• reservoir
    Reservoirs can be located below ground, at ground level (like this one) or above the ground as water towers.

    Photograph by Krzysztof Synoradzki, My Shot

    Into Thin Air
    Evaporation is a common problem with reservoirs. In wet areas, the water that evaporates often falls again as rain. But in hot, dry areas, evaporation can result in a huge loss of water. The level of reservoirs in desert areas can drop 1.5 meters (5 feet) in a single year because of evaporation. Scientists and engineers are looking for ways of controlling evaporation. In Saudi Arabia, scientists have tested covering the water with mats made of palm leaves. They found that it helps reduce evaporation by almost two-thirds.

    A reservoir is an artificial lake where water is stored. Most reservoirs are formed by constructing dams across rivers. A reservoir can also be formed from a natural lake whose outlet has been dammed to control the water level. The dam controls the amount of water that flows out of the reservoir.

    Service reservoirs are entirely manmade and do not rely on damming a river or lake. These reservoirs, sometimes called cisterns, hold clean water. Cisterns can be dug in underground caverns or elevated high above ground in a water tower.

    People have been creating reservoirs for thousands of years. The oldest known dam in the world is the Jawa Dam in what is now Jordan. It was built in about 3000 BCE to store water to use for irrigation, or watering crops.

    People build reservoirs because the amount of water in a river varies over time. During very rainy times or when mountain snow is melting, the water in a river rises and sometimes overflows its banks. By limiting the amount of water allowed to continue downriver, reservoirs help control flooding.

    During droughts, or extended dry periods, the water level in a river may be very low. Under these conditions, more water is released from the reservoir so farmers can water their crops and homes and businesses can function normally.

    Reservoirs serve other purposes. They are used for boating, fishing, and other forms of recreation. Some of the dams that create reservoirs are used to generate electricity.

    The largest reservoir in the world by surface area is Lake Volta, which was created by damming the Volta River in the African nation of Ghana. Lake Volta covers about 8,500 square kilometers (3,280 square miles), an area larger than the U.S. state of Delaware. Lake Volta ranks fourth in the world in terms of volume, the total amount of water in the lake. The world's biggest reservoir by volume is also in Africa. Lake Kariba lies on the border between Zambia and Zimbabwe. This lake, which was formed by damming the Zambezi River, stores 185 cubic kilometers (44 cubic miles) of water.

    The water in reservoirs is very still. Because of this, bits of sand, rock, dirt, and other material, called sediment, sink to the bottom, leaving the water quite clear. But over time, this sediment builds up, greatly reducing the total amount of water in the reservoir.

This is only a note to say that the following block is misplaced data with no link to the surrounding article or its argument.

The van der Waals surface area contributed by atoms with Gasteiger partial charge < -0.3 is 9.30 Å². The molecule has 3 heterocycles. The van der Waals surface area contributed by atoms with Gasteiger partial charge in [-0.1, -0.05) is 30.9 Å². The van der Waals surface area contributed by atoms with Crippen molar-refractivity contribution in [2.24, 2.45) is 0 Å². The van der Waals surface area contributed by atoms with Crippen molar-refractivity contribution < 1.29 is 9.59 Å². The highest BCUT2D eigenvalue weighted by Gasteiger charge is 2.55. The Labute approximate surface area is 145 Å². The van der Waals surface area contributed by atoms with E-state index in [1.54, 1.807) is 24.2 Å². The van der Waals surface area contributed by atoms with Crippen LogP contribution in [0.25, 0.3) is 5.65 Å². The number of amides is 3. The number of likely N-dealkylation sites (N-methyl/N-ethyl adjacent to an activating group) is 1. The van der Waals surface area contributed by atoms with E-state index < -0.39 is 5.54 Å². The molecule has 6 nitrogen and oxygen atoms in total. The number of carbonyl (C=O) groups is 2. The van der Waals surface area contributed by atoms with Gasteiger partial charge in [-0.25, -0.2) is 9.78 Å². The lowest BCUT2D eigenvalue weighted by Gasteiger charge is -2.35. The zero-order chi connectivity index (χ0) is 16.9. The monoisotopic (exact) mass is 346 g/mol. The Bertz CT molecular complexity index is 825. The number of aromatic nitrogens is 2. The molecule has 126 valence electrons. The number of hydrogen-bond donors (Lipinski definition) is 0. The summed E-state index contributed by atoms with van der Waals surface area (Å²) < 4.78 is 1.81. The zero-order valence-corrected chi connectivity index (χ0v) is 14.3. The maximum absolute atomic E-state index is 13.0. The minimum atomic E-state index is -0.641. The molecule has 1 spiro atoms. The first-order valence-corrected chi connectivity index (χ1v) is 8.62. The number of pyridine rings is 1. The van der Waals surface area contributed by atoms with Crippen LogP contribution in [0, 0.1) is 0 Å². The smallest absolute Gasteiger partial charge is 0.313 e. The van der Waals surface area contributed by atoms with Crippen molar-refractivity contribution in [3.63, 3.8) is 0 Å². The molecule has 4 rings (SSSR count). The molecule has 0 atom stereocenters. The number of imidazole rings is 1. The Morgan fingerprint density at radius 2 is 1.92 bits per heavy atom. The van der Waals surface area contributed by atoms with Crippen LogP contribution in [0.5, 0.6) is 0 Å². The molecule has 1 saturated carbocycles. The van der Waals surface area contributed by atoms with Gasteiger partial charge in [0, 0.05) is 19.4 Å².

• Term Part of Speech Definition Encyclopedic Entry
    bank Noun

    a slope of land adjoining a body of water, or a large elevated area of the sea floor.

    boating Noun

    sport and recreational activities involving watercraft.

    cavern Noun

    large cave.

    cistern Noun

    manmade container for storing large amounts of water. Also called a service reservoir.

    crop Noun

    agricultural produce.

    Encyclopedic Entry: crop
    dam Verb

    to block a flow of water.

    desert Noun

    area of land that receives no more than 25 centimeters (10 inches) of precipitation a year.

    Encyclopedic Entry: desert
    dirt Noun

    dry earth or soil.

    downriver Adjective

    toward the mouth, or ending point, of a river.

    drought Noun

    period of greatly reduced precipitation.

    Encyclopedic Entry: drought
    electricity Noun

    set of physical phenomena associated with the presence and flow of electric charge.

    engineer Noun

    person who plans the building of things, such as structures (construction engineer) or substances (chemical engineer).

    evaporation Noun

    process by which liquid water becomes water vapor.

    Encyclopedic Entry: evaporation
    farmer Noun

    person who cultivates land and raises crops.

    fish Verb

    to catch or harvest fish.

    flood Verb

    to overflow or cover in water or another liquid.

    irrigation Noun

    watering land, usually for agriculture, by artificial means.

    Encyclopedic Entry: irrigation
    lake Noun

    body of water surrounded by land.

    lake volume Noun

    total amount of water in a lake.

    palm Noun

    type of tree with a tall trunk, no branches, and a leafy crown.

    reduce Verb

    to lower or lessen.

    reservoir Noun

    natural or man-made lake.

    Encyclopedic Entry: reservoir
    river Noun

    large stream of flowing fresh water.

    Encyclopedic Entry: river
    rock Noun

    natural substance composed of solid mineral matter.

    sand Noun

    small, loose grains of disintegrated rocks.

    sediment Noun

    solid material transported and deposited by water, ice, and wind.

    Encyclopedic Entry: sediment
    service reservoir Noun

    manmade container for storing large amounts of water. Also called a cistern.

    snow Noun

    precipitation made of ice crystals.

    sport Noun

    athletic activity.

    surface area Noun

    amount of exposed land, water, or other material.

    vary Verb

    to change.

    water tower Noun

    elevated structure used for storing water.

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